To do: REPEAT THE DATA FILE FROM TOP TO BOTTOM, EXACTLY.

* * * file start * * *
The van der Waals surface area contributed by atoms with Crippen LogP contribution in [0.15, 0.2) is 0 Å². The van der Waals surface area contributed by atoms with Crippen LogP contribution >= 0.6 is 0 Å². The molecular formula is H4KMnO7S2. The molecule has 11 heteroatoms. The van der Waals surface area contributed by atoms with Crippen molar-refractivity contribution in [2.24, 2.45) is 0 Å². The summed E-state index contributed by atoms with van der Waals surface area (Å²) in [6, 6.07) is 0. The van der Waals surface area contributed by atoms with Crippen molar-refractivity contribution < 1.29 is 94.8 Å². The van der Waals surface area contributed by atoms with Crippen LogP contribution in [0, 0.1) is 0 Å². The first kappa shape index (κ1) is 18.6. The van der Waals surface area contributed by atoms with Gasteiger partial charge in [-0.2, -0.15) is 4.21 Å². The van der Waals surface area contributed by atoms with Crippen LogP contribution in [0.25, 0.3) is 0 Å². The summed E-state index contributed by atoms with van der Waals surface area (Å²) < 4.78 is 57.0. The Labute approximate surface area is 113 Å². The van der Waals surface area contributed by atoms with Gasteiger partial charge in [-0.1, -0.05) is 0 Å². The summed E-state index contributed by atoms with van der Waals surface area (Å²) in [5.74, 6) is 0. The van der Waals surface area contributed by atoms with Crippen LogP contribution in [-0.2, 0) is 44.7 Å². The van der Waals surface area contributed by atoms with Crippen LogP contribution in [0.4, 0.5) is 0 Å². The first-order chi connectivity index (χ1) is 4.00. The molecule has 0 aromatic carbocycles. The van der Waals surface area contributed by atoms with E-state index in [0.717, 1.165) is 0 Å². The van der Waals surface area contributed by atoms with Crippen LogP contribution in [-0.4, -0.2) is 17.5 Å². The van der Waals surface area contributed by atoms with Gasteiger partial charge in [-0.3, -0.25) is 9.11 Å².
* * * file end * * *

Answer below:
The van der Waals surface area contributed by atoms with Crippen LogP contribution in [0.15, 0.2) is 0 Å². The van der Waals surface area contributed by atoms with Crippen LogP contribution >= 0.6 is 0 Å². The molecular formula is H4KMnO7S2. The molecule has 11 heteroatoms. The van der Waals surface area contributed by atoms with Crippen molar-refractivity contribution in [2.24, 2.45) is 0 Å². The summed E-state index contributed by atoms with van der Waals surface area (Å²) in [6, 6.07) is 0. The van der Waals surface area contributed by atoms with Crippen molar-refractivity contribution < 1.29 is 94.8 Å². The van der Waals surface area contributed by atoms with Crippen LogP contribution in [0, 0.1) is 0 Å². The first kappa shape index (κ1) is 18.6. The van der Waals surface area contributed by atoms with Gasteiger partial charge in [-0.2, -0.15) is 4.21 Å². The van der Waals surface area contributed by atoms with Crippen LogP contribution in [0.25, 0.3) is 0 Å². The summed E-state index contributed by atoms with van der Waals surface area (Å²) < 4.78 is 57.0. The Labute approximate surface area is 113 Å². The van der Waals surface area contributed by atoms with Gasteiger partial charge in [-0.1, -0.05) is 0 Å². The summed E-state index contributed by atoms with van der Waals surface area (Å²) in [5.74, 6) is 0. The van der Waals surface area contributed by atoms with Crippen LogP contribution in [-0.2, 0) is 44.7 Å². The van der Waals surface area contributed by atoms with Crippen LogP contribution in [0.4, 0.5) is 0 Å². The first-order chi connectivity index (χ1) is 4.00. The molecule has 0 aromatic carbocycles. The van der Waals surface area contributed by atoms with E-state index in [0.717, 1.165) is 0 Å². The van der Waals surface area contributed by atoms with Crippen LogP contribution in [-0.4, -0.2) is 17.5 Å². The van der Waals surface area contributed by atoms with Gasteiger partial charge in [-0.3, -0.25) is 9.11 Å².